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Manchester water district withholds $125K from county
The Manchester Water District Commissioners cast a majority vote Tuesday night to withhold payment of $123,544.88 the district owes to Kitsap County Public Works for cost overruns on the Curley Creek Bridge replacement project.
As part of their interlocal agreement, Kitsap County and the Manchester Water District originally agreed on a bid price of $56,119.05 for the project with Quigg Brothers Construction. But there were several unforeseen costs associated with the project once Quigg began work on the bridge replacement, said Kitsap County Construction Manager Jacques Dean, who was extensively involved in the bridge replacement.
“There were abandoned water lines, elevation differentials that were different from those shown in the original plans,” Dean said. “The plans showed the elevation of the existing water line wasn't really that way once Quigg got on the ground. The elevation line was different.”
Manchester Water District Commissioner Kyle Galpin said at the meeting that he felt the district owed the county at least the original bid price of the project and was cautious about completely refusing to give the county any money for the project.
“If any penalties are assessed based on late payment, I don't want it to be on what we originally agreed to,” Galpin said. “We can certainly argue any late fees on overage later, but we knew it was going to be $56,119.05 and we might as well release it.”
Water District Commissioner James Strode said that he is against paying any amount of money to the county for the project until the district commissioners have an official meeting discussing the cost overruns with Kitsap County Commissioner Charlotte Garrido on Oct. 4.
“I am not going to say we are going to pay the whole bill,” he said. “I think that sending a check to the county is a waste of time. I don't want to pay them anything. We can always call a special meeting after the Garrido meeting if we decide to pay the county then, but I don't want to pay them because we haven't talked to her.”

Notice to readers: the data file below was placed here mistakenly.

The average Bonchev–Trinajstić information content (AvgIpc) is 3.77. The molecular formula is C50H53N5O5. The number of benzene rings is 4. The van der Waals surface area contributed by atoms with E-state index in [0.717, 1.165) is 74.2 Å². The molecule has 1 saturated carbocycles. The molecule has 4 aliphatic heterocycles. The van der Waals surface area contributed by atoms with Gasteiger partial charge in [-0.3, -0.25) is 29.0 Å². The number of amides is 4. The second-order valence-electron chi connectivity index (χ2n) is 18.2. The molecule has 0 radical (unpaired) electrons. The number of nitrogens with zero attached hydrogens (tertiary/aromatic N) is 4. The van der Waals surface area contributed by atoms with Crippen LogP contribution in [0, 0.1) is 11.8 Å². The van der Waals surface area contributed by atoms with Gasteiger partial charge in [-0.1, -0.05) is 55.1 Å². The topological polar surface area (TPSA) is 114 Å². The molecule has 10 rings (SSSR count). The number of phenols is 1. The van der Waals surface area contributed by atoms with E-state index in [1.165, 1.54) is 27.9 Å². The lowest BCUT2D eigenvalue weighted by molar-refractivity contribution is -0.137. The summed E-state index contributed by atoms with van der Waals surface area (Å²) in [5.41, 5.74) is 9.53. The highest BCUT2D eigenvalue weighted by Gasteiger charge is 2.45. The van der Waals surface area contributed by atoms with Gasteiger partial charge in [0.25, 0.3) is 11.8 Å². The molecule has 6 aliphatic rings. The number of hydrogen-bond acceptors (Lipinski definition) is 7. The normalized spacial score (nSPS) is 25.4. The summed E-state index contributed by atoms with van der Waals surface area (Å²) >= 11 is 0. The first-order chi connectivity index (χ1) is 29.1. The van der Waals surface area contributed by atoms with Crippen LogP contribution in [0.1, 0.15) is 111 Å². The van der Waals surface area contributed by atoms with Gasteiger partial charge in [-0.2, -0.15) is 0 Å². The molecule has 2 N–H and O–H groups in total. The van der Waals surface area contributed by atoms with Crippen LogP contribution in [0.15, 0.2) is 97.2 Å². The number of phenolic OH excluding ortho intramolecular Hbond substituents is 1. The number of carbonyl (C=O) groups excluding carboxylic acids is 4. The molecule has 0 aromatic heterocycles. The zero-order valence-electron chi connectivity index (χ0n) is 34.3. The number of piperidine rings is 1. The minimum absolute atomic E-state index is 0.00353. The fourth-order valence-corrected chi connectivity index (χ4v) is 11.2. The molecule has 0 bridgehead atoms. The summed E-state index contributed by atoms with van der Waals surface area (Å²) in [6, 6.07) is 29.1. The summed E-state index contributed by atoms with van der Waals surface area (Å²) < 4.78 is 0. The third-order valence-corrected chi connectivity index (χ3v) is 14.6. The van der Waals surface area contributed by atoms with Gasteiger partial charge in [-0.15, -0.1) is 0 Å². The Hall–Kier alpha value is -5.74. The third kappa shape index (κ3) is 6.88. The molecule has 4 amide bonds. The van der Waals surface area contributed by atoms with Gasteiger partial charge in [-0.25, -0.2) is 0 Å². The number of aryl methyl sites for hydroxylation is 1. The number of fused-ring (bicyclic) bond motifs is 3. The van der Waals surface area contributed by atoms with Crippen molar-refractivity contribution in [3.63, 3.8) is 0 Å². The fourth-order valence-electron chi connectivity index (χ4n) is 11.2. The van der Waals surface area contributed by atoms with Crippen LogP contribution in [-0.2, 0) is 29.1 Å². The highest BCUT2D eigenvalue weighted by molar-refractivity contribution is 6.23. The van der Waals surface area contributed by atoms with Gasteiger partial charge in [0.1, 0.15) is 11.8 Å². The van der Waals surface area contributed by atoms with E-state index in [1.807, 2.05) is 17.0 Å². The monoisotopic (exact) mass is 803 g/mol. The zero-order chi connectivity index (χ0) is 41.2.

Commissioner Steve Pedersen agreed with Strode that waiting to meet with Garrido before paying any money out for the project is the better option for the Manchester Water District.
“I think the fact that this board pays any amount of money at this point until the entire matter is resolved is moving a little quicker than I want to do,” Pendersen said.
Manchester Water District's payment to Kitsap County Public Works is due on Sept. 31.
Commissioner Galpin introduced a motion to pay the original bid price of $56,119.05 for the Curley Creek Bridge Replacement project and commissioners Strode and Pedersen allowed the motion to terminate. After the Manchester Water District studied the costs of replacing the water main and appurtenances associated with the Curley Creek Bridge replacement project, it offered the county $85,814.29 but the county didn't respond to the offer.
Galpin said that higher water prices may come to Manchester citizens because of the money the district owes to the county and added that he is concerned about future projects.
“We may expect increases to rate payers,” Galpin said. “We'd like to avoid it, but it's the reality."
Every time there is a project, we have to move our stuff—service lines, meters and fire hydrants. It makes me concerned because we've been through the Mile Hill project, the Harper project where we suffered a considerable expense to move our infrastructure. We need a $200,000 steel water storage tank.”
According to section 4.2 of Manchester Water District's July 2012 minutes, Commissioner Pedersen requested that the district draft a newsletter publicizing the costs of county projects to Manchester rate payers.